Health and Medical News and Resources

General interest items edited by Janice Flahiff

Spider Bites

From the Mayo Clinic patient handout
Spider bites are uncommon. Often, people mistake a skin infection or a bite by another insect as a spider bite.

Only a few spiders have fangs strong enough to pierce your skin and enough venom to cause a reaction. In the U.S., these include the black widow spider and the brown recluse spider. Even these types of spiders tend to bite only when threatened.

Spider bites are rarely lethal. Treating the site of the spider bite is generally all that’s necessary. In a few cases, symptoms may be severe and widespread enough to require antivenom treatment and hospitalization.

Typically, a spider bite looks like any other bug bite — a red, inflamed, sometimes itchy or painful bump on your skin — and may even go unnoticed. Harmless spider bites usually don’t produce other symptoms.

Symptoms of a black widow spider bite
Symptoms of a black widow spider bite depend on the area of the body bitten, how much venom was introduced and how sensitive you are to the venom. The venom can travel through your bloodstream and affect your nervous system, causing varying degrees of pain. Typical signs and symptoms include:

Mild stinging sensation when bitten (or no pain at all)
Slight swelling around one or two small bite marks
Dull, numbing pain progressing from the bite site to your abdomen and back (usually within an hour of being bitten)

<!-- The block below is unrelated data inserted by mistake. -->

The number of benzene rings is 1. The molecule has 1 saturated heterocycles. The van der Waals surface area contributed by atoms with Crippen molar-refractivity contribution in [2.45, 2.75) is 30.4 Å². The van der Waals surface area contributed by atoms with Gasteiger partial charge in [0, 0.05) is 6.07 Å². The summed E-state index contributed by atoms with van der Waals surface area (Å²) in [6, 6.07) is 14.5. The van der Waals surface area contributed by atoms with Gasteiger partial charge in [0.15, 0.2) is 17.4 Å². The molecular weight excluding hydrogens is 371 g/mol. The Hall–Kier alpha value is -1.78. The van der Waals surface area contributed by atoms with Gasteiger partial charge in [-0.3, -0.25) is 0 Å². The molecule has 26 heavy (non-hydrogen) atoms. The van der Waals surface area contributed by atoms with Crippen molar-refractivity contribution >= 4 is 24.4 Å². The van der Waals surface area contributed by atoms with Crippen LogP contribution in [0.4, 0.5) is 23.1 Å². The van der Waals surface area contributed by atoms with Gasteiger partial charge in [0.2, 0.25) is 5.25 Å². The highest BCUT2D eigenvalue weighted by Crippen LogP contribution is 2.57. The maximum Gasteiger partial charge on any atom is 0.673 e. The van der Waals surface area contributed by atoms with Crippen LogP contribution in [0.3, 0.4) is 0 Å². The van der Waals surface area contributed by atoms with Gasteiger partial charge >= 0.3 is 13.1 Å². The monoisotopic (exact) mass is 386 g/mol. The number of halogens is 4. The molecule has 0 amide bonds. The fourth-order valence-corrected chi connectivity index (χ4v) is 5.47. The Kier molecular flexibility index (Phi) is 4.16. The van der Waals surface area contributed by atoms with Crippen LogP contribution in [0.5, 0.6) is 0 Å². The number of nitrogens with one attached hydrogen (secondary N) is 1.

Severe cramping or rigidity in your abdominal muscles
Other systemic signs and symptoms — ones that affect the whole body — that sometimes occur include:

Generalized, severe pain in your muscles and joints, abdomen or back
Nausea and vomiting
Profuse sweating
Restlessness and anxiety
Increased blood pressure
Difficulty breathing
Facial swelling
Pain usually persists for the first eight to 12 hours. Signs and symptoms diminish and go away after several days, although you may still feel weak and experience residual spasms and restlessness for next few weeks or months.

Symptoms of a brown recluse spider bite
Usual signs and symptoms of a brown recluse spider bite include:

Mild burning or stinging sensation when bitten (or no pain at all)
Redness and slight swelling around two small bite marks
Increasing pain over the next two to eight hours, which may become severe
Over the course of several days, other less common signs and symptoms may appear:

Formation of a dusky red or blue (blood-filled) blister at the bite site, which then ruptures and sloughs off to leave a deep, enlarging ulcer (necrosis).
General feeling of illness
Nausea and vomiting
Body aches
When to see a doctor
A bug bite isn’t usually a reason to see your doctor, especially since it’s often hard to determine if the bite was from a spider and what kind of spider. But if you believe you’ve been bitten by a black widow or brown recluse spider, or you start to experience severe pain or cramping in your abdomen or back after a spider bite, see your doctor promptly…….

December 11, 2010 - Posted by | Consumer Health |

No comments yet.

Leave a Reply

Fill in your details below or click an icon to log in: Logo

You are commenting using your account. Log Out /  Change )

Twitter picture

You are commenting using your Twitter account. Log Out /  Change )

Facebook photo

You are commenting using your Facebook account. Log Out /  Change )

Connecting to %s

%d bloggers like this: